Two blog entries by Rose Marthis chronicle her Study Away experience in Italy (June – July 2014)
After being in Italy for almost two weeks, I have noticed obvious differences because that is what my mind was focused on doing. But I have also picked up on some similarities that make 5,000 miles away from Missouri not feel that far from home.
I think the fact that there aren’t as many differences as I expected is the biggest surprise of all.
I kept waiting for an epiphany-esque, “ah-ha!” moment where it was going to hit me that I was living in Italy and this is a big deal. But it never came.
Of course, I am aware that it is a big deal and am extremely grateful for the opportunity, but it somehow feels like more of a gradual adjustment. Most days I’ll be walking down the street and think, OK, this is me surviving in Italy.
I am conversing with shop owners and reading signs and living here and figuring it out, and it seems deceptively easy. I don’t know why I thought it was going to be radically difficult, but I did.
I was mentally prepared for a desolate war zone, and the biggest adjustment has been accepting that everything is pretty normal here.
The biggest differences I am realizing are coming from cultural behaviors of people. I am always scared that I am being too rude when I don’t make eye contact with and smile to people I pass on the street.
But I’m accepting that that is how everyone acts here, and that you have to be the American definitions of “rude” to survive an outing without being harassed by someone trying to sell you knock-offs.
Italian people are always on a mission. They walk determinedly down the street and don’t care at all about what others are doing.
I especially realized that Italians do not crave meaningless conversation like Americans do. This became more noticeable when other groups of American tourists would say hi to us because they heard us speaking English and became excited for something they recognized.
Every group we’ve encountered asks us where we are from and why we’re here and I keep asking myself, do you even really care? I don’t care one bit where you’re from because it doesn’t affect my life at all, so why are you pretending to care and asking me?
And as I look back on interactions in the States, I realize it’s the same thing. You can be standing in line at a grocery store and someone will make a comment and ask you how you are.
But they don’t care. Why should they? Your life doesn’t affect theirs one bit. But they pretend to care. We all do. I get paid to pretend to care at my customer service job.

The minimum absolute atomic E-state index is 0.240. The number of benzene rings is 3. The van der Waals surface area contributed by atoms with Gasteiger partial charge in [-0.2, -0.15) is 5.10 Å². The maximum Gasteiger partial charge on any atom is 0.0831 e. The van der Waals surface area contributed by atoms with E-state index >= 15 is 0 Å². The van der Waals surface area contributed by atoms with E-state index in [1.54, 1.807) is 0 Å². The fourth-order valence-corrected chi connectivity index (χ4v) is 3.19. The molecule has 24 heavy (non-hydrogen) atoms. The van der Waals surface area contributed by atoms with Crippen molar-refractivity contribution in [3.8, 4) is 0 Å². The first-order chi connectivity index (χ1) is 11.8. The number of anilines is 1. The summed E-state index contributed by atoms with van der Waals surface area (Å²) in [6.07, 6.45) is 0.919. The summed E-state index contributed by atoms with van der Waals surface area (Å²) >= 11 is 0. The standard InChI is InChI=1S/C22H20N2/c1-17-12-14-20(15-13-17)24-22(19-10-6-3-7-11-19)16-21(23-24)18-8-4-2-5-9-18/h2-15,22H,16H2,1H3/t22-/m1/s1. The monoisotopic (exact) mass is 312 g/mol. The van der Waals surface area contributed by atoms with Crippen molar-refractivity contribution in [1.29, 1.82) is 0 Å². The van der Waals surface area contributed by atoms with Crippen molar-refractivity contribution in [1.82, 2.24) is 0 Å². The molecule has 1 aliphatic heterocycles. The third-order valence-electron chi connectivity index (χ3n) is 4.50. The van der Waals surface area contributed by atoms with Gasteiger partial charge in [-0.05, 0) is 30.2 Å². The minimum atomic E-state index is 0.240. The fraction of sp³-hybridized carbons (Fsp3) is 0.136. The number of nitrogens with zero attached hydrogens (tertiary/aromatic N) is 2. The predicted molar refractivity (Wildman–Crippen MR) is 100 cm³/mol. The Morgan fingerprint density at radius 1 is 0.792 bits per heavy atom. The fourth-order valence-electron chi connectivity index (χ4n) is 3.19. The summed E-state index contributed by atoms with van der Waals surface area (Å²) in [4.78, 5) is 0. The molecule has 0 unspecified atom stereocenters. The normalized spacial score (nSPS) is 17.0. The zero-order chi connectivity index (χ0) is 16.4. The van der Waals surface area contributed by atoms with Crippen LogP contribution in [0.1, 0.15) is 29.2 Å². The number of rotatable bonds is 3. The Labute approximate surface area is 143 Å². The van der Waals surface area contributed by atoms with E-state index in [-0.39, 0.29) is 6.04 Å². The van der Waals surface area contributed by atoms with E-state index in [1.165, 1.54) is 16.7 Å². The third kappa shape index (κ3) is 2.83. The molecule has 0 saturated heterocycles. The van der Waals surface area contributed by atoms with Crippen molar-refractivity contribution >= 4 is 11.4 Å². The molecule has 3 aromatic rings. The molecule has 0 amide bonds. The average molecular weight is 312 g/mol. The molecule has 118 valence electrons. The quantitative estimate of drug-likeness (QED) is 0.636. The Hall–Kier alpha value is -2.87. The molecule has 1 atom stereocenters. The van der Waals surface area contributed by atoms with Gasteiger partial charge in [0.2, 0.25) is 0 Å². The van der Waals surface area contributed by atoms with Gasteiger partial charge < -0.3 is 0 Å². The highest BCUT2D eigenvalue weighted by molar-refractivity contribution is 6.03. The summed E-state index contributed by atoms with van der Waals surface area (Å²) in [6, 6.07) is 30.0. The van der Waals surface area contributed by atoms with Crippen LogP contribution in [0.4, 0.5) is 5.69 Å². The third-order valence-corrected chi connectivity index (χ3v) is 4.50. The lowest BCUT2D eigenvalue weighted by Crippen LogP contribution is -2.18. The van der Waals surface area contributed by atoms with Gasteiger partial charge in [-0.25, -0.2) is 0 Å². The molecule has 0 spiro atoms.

We pretend to care because we desperately long to be accepted by our peers and have a pressing need to feel like we belong to a group.
Italians don’t pretend to care, and I absolutely love that.
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Our apartment is in the middle of the city of Florence, and I know in my head that I am living in and experiencing Italian life. But sometimes I feel like I am not experiencing the real Florence, and instead only experiencing the Florence that certain people want me to see.
I don’t have any standard of comparison for “real” Florence versus “staged” Florence, but sometimes I think the differences are obvious.
I feel like I am in the real Florence the most when I am passing by the little produce stands in the countryside or interacting with citizens here. The little gelato shop down the street from our apartment, Leonardo’s, feels real because the gelato is kept in metal tins and the shop owner is really nice to us and will help us with our pronunciation of Italian words.
When I go to the Mercato Centrale to buy produce, I can see that it is full of tourists. But every once in a while I will get a glimpse of a little old Italian woman buying her chicken from the little old Italian man who just radiates pride and joy in his work and has decades of experience lying in the wrinkles in face.
I love listening to conversations in rapid-fire Italian and hearing jokes I can’t understand but feel myself smiling at them anyway. Then when it is my turn to buy chicken from the little old man, I try my hardest to communicate effectively, and both of us usually resort to pointing anyway.
My only hope is that he can recognize that the effort is there, and I still walk away proud of myself for tallying another Italian interaction down on the list.